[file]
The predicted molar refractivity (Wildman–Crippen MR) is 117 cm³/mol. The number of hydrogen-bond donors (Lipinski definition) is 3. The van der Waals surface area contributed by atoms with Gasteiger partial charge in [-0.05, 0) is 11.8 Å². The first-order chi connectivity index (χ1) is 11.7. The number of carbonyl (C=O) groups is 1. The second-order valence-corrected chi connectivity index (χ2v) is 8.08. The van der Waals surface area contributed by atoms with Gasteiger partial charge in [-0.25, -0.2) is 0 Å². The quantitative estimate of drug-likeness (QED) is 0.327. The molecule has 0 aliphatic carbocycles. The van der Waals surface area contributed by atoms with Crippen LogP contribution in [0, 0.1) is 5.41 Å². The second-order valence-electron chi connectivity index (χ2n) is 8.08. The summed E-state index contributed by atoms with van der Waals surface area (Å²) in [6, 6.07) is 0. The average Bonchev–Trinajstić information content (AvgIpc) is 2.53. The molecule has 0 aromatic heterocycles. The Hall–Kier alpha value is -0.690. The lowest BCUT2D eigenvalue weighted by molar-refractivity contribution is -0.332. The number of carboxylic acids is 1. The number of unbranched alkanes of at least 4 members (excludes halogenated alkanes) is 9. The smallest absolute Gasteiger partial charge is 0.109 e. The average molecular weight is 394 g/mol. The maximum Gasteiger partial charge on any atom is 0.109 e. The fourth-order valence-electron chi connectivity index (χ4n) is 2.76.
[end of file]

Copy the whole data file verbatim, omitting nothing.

The predicted molar refractivity (Wildman–Crippen MR) is 117 cm³/mol. The number of hydrogen-bond donors (Lipinski definition) is 3. The van der Waals surface area contributed by atoms with Gasteiger partial charge in [-0.05, 0) is 11.8 Å². The first-order chi connectivity index (χ1) is 11.7. The number of carbonyl (C=O) groups is 1. The second-order valence-corrected chi connectivity index (χ2v) is 8.08. The van der Waals surface area contributed by atoms with Gasteiger partial charge in [-0.25, -0.2) is 0 Å². The quantitative estimate of drug-likeness (QED) is 0.327. The molecule has 0 aliphatic carbocycles. The van der Waals surface area contributed by atoms with Crippen LogP contribution in [0, 0.1) is 5.41 Å². The second-order valence-electron chi connectivity index (χ2n) is 8.08. The summed E-state index contributed by atoms with van der Waals surface area (Å²) in [6, 6.07) is 0. The average Bonchev–Trinajstić information content (AvgIpc) is 2.53. The molecule has 0 aromatic heterocycles. The Hall–Kier alpha value is -0.690. The lowest BCUT2D eigenvalue weighted by molar-refractivity contribution is -0.332. The number of carboxylic acids is 1. The number of unbranched alkanes of at least 4 members (excludes halogenated alkanes) is 9. The smallest absolute Gasteiger partial charge is 0.109 e. The average molecular weight is 394 g/mol. The maximum Gasteiger partial charge on any atom is 0.109 e. The fourth-order valence-electron chi connectivity index (χ4n) is 2.76.